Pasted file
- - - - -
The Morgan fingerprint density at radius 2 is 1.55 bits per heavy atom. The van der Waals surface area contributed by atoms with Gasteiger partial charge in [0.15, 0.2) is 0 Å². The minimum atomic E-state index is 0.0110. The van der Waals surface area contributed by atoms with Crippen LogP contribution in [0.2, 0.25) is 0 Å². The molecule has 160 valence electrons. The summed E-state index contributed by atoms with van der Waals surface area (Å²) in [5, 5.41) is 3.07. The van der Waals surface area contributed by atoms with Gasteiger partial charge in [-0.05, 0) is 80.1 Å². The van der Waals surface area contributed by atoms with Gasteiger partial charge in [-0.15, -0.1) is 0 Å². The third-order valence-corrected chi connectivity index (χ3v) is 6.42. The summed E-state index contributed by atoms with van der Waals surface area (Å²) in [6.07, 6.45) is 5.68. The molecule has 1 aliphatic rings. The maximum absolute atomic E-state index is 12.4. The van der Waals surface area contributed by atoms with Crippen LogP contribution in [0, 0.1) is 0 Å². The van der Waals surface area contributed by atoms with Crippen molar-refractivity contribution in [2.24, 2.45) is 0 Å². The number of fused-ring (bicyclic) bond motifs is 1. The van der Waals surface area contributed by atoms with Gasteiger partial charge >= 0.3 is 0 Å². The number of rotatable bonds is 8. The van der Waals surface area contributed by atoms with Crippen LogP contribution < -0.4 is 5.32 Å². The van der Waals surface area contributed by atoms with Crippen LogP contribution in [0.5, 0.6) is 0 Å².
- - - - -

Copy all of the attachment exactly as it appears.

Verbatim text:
The Morgan fingerprint density at radius 2 is 1.55 bits per heavy atom. The van der Waals surface area contributed by atoms with Gasteiger partial charge in [0.15, 0.2) is 0 Å². The minimum atomic E-state index is 0.0110. The van der Waals surface area contributed by atoms with Crippen LogP contribution in [0.2, 0.25) is 0 Å². The molecule has 160 valence electrons. The summed E-state index contributed by atoms with van der Waals surface area (Å²) in [5, 5.41) is 3.07. The van der Waals surface area contributed by atoms with Gasteiger partial charge in [-0.05, 0) is 80.1 Å². The van der Waals surface area contributed by atoms with Gasteiger partial charge in [-0.15, -0.1) is 0 Å². The third-order valence-corrected chi connectivity index (χ3v) is 6.42. The summed E-state index contributed by atoms with van der Waals surface area (Å²) in [6.07, 6.45) is 5.68. The molecule has 1 aliphatic rings. The maximum absolute atomic E-state index is 12.4. The van der Waals surface area contributed by atoms with Crippen LogP contribution in [0, 0.1) is 0 Å². The van der Waals surface area contributed by atoms with Crippen molar-refractivity contribution in [2.24, 2.45) is 0 Å². The number of fused-ring (bicyclic) bond motifs is 1. The van der Waals surface area contributed by atoms with Gasteiger partial charge >= 0.3 is 0 Å². The number of rotatable bonds is 8. The van der Waals surface area contributed by atoms with Crippen LogP contribution < -0.4 is 5.32 Å². The van der Waals surface area contributed by atoms with Crippen LogP contribution in [0.5, 0.6) is 0 Å².